America is the most religiously devout country in the Western world and the most religiously diverse nation on the planet. In today’s volatile climate of religious conflict, prejudice, and distrust, how do we affirm the principle that the American promise is deeply intertwined with how each of us engages with people of different faiths and beliefs? Eboo Patel, former faith adviser to Barack Obama and named one of America’s best leaders by U.S. News & World Report, provides answers to this timely and consequential question.
In this inspiring and thought-provoking book, Patel draws on his personal experience as a Muslim in America to examine broader questions about the importance of religious diversity in the cultural, political, and economic life of the nation. He explores how religious language has given the United States some of its most enduring symbols and inspired many of its most vital civic institutions—and demonstrates how the genius of the American experiment lies in its empowerment of people of all creeds, ethnicities, and convictions.
Will America’s identity as a Judeo-Christian nation shift as citizens of different backgrounds grow in numbers and influence? In what ways will minority religious communities themselves change as they take root in American soil? In addressing these and other questions, Patel shows how America’s promise is the guarantee of equal rights and dignity for all, and how that promise is the foundation of America’s unrivaled strength as a nation. The book also includes incisive commentaries by John Inazu, Robert Jones, and Laurie Patton on American civil religion, faith and law, and the increasing number of nonreligious Americans.
"Building on his prowess as an interfaith pioneer in American colleges, Patel offers a vision of pluralism that aims to guard against religious preference and particularism, advances everyday ethics, and invites Americans of many religious persuasions into civic participation. . . . Readers will be rewarded with Patel’s rich perspective on religious diversity in America as he champions the strength of its civic identity and the possibility of religious pluralism in the years to come."—Publishers Weekly, starred review
"Patel provides a thoughtful and passionate response to contemporary social and civic ills grounded in his experience as a Muslim American. . . . For a compelling portrait of pluralistic optimism in the early decades of the twenty-first century, sociologists of religion in America could ask for no better primary source."—Elizabeth Dolfi, Sociology of Religion
"Patel portrays civil religion as a potluck supper where the food on the table diversifies and palate widens as demographics change but lately from the countryside to the inner city, the unchanging inventory of food items placed on top of grocery store shelves and behind a fast food restaurant counters feeds Americans."—Sher Afgan Tareen, Politics, Religion, & Ideology
“One of America’s deepest thinkers on religion and the human condition.”—U.S. News & World Report
“Eboo Patel is a true hero of the interfaith movement of America and, at a critical time in our national history, he continues his active work building bridges between cultures and religions. Read him and applaud his efforts.”—Ambassador Akbar Ahmed, American University, Washington, DC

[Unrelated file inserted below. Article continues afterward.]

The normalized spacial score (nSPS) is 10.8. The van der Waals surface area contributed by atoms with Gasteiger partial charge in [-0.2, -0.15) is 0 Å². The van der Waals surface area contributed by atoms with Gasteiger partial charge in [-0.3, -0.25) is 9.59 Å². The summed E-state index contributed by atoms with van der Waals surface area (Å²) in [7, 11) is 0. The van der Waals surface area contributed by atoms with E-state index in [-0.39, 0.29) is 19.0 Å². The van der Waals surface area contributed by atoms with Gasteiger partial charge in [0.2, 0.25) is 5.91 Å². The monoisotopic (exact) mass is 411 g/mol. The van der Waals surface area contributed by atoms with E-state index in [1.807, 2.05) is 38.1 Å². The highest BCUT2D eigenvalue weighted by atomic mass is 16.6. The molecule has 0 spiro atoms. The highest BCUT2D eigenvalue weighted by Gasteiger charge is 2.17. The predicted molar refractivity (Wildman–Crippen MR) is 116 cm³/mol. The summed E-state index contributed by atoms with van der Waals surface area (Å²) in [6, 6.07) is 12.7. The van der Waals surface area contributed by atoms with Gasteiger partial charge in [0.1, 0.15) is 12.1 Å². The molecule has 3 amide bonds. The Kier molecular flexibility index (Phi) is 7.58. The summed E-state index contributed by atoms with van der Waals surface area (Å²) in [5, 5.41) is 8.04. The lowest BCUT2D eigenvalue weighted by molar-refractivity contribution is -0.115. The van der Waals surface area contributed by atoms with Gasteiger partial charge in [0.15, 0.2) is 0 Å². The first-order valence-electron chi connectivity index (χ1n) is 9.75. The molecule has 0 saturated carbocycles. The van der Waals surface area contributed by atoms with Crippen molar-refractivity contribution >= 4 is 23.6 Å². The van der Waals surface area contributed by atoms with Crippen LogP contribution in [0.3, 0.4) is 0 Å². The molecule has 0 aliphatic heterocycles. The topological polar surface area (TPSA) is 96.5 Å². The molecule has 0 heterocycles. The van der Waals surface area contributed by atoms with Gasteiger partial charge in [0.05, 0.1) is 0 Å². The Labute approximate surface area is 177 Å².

“Eboo Patel is a national treasure. Curious, open, and hopeful, he is a careful observer of his own experience, a diligent student of the American project, and an intellectual committed to getting his hands dirty. Patel is the best of what this country makes: a person of faith with a heart as big as his mind.”—Ayad Akhtar, Pulitzer Prize–winning author of Disgraced
“Out of Many Faiths is timely, well‐crafted, concise, and beautifully written. It is a powerful book that I hope is read widely and sparks many conversations, both public and private, about the state of religious diversity in the contemporary United States.”—David E. Campbell, coauthor of Seeking the Promised Land: Mormons and American Politics
“In this brilliant book, an ardent Muslim American documents our long American commitment to religious pluralism—from Jefferson, Franklin, and Washington to Barack Obama—and asks what it will take for this bold experiment to thrive as we become more diverse than ever. Essential reading for today’s citizens.”—Diana Eck, professor of religion, Harvard University, and director of the Pluralism Project
“In times like these, when ignorance seems to be banishing our nature’s better angels from an increasingly rancorous public square, it is easy to despair. Patel sees the nativism, racism, and religious bigotry now trampling across American society, but he refuses to take his eye off the promises American citizens have made to themselves. He makes a gloriously unapologetic case for such old-fashioned American values as empathetic citizenship and religious pluralism.”—Stephen Prothero, author of God Is Not One: The Eight Rival Religions That Run the World
“Eboo Patel is a visionary figure in America’s struggle with pluralism, religious and otherwise, and has been a tireless force for meaningful change on college campuses. With this book, we experience the sweep of his intellect and perspective. This is a field guide to the critical territory we have traversed in this eventful, young century, and to the path that lies before us if we are to rise to our promise as a nation.”—Krista Tippett, founder and CEO of the On Being Project
“Out of Many Faiths is a passionate response to the anti-Muslim, anti-immigrant, racist white nationalism that so deeply afflicts our nation. Eboo Patel draws from American history and personal experience to argue that we can rise above these hurtful dysfunctions—indeed, that we must if we are to be the successful experiment in democracy that our founders envisioned.”—Robert Wuthnow, author of The Left Behind: Decline and Rage in Rural America